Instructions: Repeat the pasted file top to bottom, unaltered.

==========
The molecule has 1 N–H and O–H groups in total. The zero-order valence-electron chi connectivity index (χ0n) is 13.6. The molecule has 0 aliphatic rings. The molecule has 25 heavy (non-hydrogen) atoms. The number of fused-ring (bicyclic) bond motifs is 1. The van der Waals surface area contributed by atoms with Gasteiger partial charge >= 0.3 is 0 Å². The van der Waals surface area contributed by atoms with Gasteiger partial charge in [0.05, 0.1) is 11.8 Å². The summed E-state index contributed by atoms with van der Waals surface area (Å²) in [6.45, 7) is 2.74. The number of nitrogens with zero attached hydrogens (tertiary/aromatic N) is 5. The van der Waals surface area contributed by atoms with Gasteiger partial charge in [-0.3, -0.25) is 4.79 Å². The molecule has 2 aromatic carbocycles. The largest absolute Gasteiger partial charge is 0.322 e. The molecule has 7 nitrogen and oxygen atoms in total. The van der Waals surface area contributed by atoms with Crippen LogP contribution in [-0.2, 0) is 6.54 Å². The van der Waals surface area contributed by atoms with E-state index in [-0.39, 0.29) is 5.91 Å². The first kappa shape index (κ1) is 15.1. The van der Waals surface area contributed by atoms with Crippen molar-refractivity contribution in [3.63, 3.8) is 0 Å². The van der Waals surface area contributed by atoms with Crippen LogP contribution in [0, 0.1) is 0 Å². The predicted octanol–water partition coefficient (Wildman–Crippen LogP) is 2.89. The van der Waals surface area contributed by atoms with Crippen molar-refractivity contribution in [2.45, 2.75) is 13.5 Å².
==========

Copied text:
The molecule has 1 N–H and O–H groups in total. The zero-order valence-electron chi connectivity index (χ0n) is 13.6. The molecule has 0 aliphatic rings. The molecule has 25 heavy (non-hydrogen) atoms. The number of fused-ring (bicyclic) bond motifs is 1. The van der Waals surface area contributed by atoms with Gasteiger partial charge >= 0.3 is 0 Å². The van der Waals surface area contributed by atoms with Gasteiger partial charge in [0.05, 0.1) is 11.8 Å². The summed E-state index contributed by atoms with van der Waals surface area (Å²) in [6.45, 7) is 2.74. The number of nitrogens with zero attached hydrogens (tertiary/aromatic N) is 5. The van der Waals surface area contributed by atoms with Gasteiger partial charge in [-0.3, -0.25) is 4.79 Å². The molecule has 2 aromatic carbocycles. The largest absolute Gasteiger partial charge is 0.322 e. The molecule has 7 nitrogen and oxygen atoms in total. The van der Waals surface area contributed by atoms with Crippen LogP contribution in [-0.2, 0) is 6.54 Å². The van der Waals surface area contributed by atoms with E-state index in [-0.39, 0.29) is 5.91 Å². The first kappa shape index (κ1) is 15.1. The van der Waals surface area contributed by atoms with Crippen molar-refractivity contribution in [3.63, 3.8) is 0 Å². The van der Waals surface area contributed by atoms with Crippen LogP contribution in [0, 0.1) is 0 Å². The predicted octanol–water partition coefficient (Wildman–Crippen LogP) is 2.89. The van der Waals surface area contributed by atoms with Crippen molar-refractivity contribution in [2.45, 2.75) is 13.5 Å².